Features

net.wars: Morality plays

by Wendy M Grossman | posted on 13 August 2004


"Anything worth having is worth cheating for," the Australian columnist Derryn Hinch observed in his book on how to play Scrabble. (It's a very good book, by the way, for anyone who wants to ensure they are completely unfit to play Scrabble socially ever again.)

Wendy M Grossman

So the Olympics are upon us, and with them doping allegations, rebuttals, more allegations, and conspiracy theories. Sample: athlete who's had a knee injury that caused her to withdraw from two events in the last few weeks announces her withdrawal from the Olympic games. Immediate Net reaction: suspicion. Didn't the president of the World Anti-Doping Association just announce that a test to detect human growth hormone would be used at the Games? Aren't these two things connected? Aha!

As anyone who's read Willy Voet's Breaking the Chain knows, drugs testing is an arms race, with the science of doping usually way ahead. I predicted ten years ago there would be drugs specifically designed to evade testing, and the ramifications of the discovery of the first such are still being seen. The only reason there is a test for THG, the drug that Balco is alleged to have made available to athletes, is that the anti-doping authorities were tipped off by a coach who sent in a syringe with a tiny sample of the drug inside it. Without that, there would be no test for this drug, and athletes using it would test "clean". The extensive list of banned substances, of course, includes a catch-all for drugs that haven't been discovered yet; the list also includes drugs for which they don't have reliable tests yet.

Both Scientific American and Discover last month ran articles on the next step toward untraceability: gene-doping. There seems no way out of this. The same competitive fires that make people want to win at sports or see their children have better lives than they had make people want to do anything they can to enhance their chances. We feed the problem by rewarding the guy who runs the fastest with worldwide glory and massive wealth while dubbing the guy who runs .0000001 seconds slower a loser. But let's face it: sports are a business, and everyone in business is always seeking a competitive advantage. Does anyone believe in the "pure" ideal of sports any more?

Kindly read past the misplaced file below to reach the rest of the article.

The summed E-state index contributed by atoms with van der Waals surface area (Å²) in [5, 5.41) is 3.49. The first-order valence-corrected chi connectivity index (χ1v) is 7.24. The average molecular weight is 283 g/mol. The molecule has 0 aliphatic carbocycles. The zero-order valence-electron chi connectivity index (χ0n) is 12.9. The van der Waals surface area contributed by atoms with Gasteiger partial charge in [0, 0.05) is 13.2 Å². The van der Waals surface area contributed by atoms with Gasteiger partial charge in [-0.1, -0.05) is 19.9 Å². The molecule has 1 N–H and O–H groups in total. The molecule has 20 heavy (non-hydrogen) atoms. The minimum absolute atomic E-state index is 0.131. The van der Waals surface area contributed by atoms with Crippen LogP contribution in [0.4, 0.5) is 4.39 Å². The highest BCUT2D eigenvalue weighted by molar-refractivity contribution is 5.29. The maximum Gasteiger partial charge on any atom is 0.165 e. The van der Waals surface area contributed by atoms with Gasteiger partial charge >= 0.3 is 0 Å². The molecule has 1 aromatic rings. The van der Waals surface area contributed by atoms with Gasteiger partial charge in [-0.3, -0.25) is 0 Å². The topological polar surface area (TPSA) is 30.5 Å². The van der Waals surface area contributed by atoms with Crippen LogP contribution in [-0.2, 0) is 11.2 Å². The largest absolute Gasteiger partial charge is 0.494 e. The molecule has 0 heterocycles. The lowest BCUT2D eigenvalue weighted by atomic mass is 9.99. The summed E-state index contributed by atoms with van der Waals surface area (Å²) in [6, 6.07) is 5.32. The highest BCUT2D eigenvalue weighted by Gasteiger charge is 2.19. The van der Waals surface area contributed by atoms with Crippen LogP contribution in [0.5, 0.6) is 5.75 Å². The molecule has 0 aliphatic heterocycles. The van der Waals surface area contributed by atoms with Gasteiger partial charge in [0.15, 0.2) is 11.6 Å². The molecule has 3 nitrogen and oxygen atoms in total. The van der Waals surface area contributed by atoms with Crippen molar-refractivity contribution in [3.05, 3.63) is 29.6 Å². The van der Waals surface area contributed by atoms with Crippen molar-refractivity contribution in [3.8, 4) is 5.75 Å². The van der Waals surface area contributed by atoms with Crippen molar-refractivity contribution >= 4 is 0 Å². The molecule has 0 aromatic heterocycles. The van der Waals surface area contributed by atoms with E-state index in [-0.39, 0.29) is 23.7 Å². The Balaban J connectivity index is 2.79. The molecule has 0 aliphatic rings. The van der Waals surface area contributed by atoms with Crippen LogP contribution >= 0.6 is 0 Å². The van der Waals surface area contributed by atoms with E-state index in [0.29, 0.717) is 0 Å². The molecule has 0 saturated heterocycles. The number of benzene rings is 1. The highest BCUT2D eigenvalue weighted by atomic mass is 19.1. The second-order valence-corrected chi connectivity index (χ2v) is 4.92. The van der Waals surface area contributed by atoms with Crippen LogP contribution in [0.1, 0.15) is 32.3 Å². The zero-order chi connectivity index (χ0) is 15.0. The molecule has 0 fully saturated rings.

The answer so far has been more and more drug testing, and more and more surveillance of athletes. It's like being a candidate for US president and knowing you'll have to deal with media scrutiny of even the tiniest things you've done in your life. Who would choose to be a professional athlete knowing you could be woken up at 6am at any time by a goon demanding a urine sample? Athletes have no presumption of innocence; you are only as innocent as your last drug test. And with, increasingly, samples being frozen for later retesting as new detection technologies become available, we can ritually humiliate a sports star at any time. Increasingly, punishing athletes who betray "purity" is society's revenge on them for being such world-class, astonishing talents in the first place.

At least this time non-US viewers will be able to see all this stuff live on the Web, which has long seemed the ideal medium to allow niche sports to reach their fans. In the UK, the BBC will be webcasting over five video channels. It's not clear how much this will duplicate existing traditional TV and radio coverage, but it's a good step. Until now, no video has been allowed on the Net (at least from official sources) because of the International Olympic Committee's fear of upsetting its largest buyer of broadcast rights, the US's NBC network, which is paying $793 million. The BBC, like other international broadcasters streaming live video, has a system in place to verify the geographical origin of those connecting to it; and you must have broadband. No cheating over international dial-up, which of course is now cheap enough to be a real threat, although Slashdot is discussing the possibilities of proxy servers.

American viewers are the ones who are going to get shafted. NBC likes to show the biggest events in prime time, when viewers are home, so much of the Olympic coverage will be, as it has been in past years, tape-delayed. Americans who can produce a Visa card to identify themselves can access some even more delayed footage from NBC after the broadcasts have taken place. Fun, isn't it? I only follow one sport (and that one, tennis, will get much more coverage after the Games end when the US Open begins), but the howls from fans of other sports can already be heard. You really have to wonder when NBC's executives will stop living in their tape-delayed time-warp where it's still 1980 and they were in total control of what information reached viewers. Here in 2004, everyone has live scores, moblogs, tiny digital cameras, and access to the news wires. A US athlete could be disqualified after failing a drugs text while NBC is still editing its highlights and trailing the athlete as a top contender.


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Wendy M. Grossman’s Web site has an extensive archive of her books, articles, and music, and an archive of all the earlier columns in this series. Readers are welcome to post here, at net.wars home, follow on Twitter or send email to netwars(at) skeptic.demon.co.uk (but please turn off HTML).